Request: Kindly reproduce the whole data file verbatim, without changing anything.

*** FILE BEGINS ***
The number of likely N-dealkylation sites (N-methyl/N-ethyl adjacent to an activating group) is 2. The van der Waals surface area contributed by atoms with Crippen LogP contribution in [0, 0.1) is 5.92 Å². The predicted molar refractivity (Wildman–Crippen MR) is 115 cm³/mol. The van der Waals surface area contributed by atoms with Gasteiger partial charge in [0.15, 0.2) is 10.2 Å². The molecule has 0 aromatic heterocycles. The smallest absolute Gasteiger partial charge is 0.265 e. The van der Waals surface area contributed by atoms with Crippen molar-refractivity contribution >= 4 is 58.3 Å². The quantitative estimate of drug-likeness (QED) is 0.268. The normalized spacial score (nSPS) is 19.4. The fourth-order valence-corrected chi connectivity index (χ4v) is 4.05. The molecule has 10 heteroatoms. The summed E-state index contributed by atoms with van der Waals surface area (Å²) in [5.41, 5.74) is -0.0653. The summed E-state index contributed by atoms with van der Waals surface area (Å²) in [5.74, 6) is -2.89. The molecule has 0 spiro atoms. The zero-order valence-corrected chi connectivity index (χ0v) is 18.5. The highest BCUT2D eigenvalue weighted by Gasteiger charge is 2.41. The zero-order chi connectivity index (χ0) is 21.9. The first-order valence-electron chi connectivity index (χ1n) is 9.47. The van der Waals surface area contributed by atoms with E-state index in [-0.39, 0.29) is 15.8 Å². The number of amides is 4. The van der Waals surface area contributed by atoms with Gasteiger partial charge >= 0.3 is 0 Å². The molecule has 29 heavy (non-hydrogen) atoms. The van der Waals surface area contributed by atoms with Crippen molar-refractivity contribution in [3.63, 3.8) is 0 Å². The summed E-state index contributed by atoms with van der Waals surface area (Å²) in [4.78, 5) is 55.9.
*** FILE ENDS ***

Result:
The number of likely N-dealkylation sites (N-methyl/N-ethyl adjacent to an activating group) is 2. The van der Waals surface area contributed by atoms with Crippen LogP contribution in [0, 0.1) is 5.92 Å². The predicted molar refractivity (Wildman–Crippen MR) is 115 cm³/mol. The van der Waals surface area contributed by atoms with Gasteiger partial charge in [0.15, 0.2) is 10.2 Å². The molecule has 0 aromatic heterocycles. The smallest absolute Gasteiger partial charge is 0.265 e. The van der Waals surface area contributed by atoms with Crippen molar-refractivity contribution >= 4 is 58.3 Å². The quantitative estimate of drug-likeness (QED) is 0.268. The normalized spacial score (nSPS) is 19.4. The fourth-order valence-corrected chi connectivity index (χ4v) is 4.05. The molecule has 10 heteroatoms. The summed E-state index contributed by atoms with van der Waals surface area (Å²) in [5.41, 5.74) is -0.0653. The summed E-state index contributed by atoms with van der Waals surface area (Å²) in [5.74, 6) is -2.89. The molecule has 0 spiro atoms. The zero-order valence-corrected chi connectivity index (χ0v) is 18.5. The highest BCUT2D eigenvalue weighted by Gasteiger charge is 2.41. The zero-order chi connectivity index (χ0) is 21.9. The first-order valence-electron chi connectivity index (χ1n) is 9.47. The van der Waals surface area contributed by atoms with E-state index in [-0.39, 0.29) is 15.8 Å². The number of amides is 4. The van der Waals surface area contributed by atoms with Gasteiger partial charge >= 0.3 is 0 Å². The molecule has 29 heavy (non-hydrogen) atoms. The van der Waals surface area contributed by atoms with Crippen molar-refractivity contribution in [3.63, 3.8) is 0 Å². The summed E-state index contributed by atoms with van der Waals surface area (Å²) in [4.78, 5) is 55.9.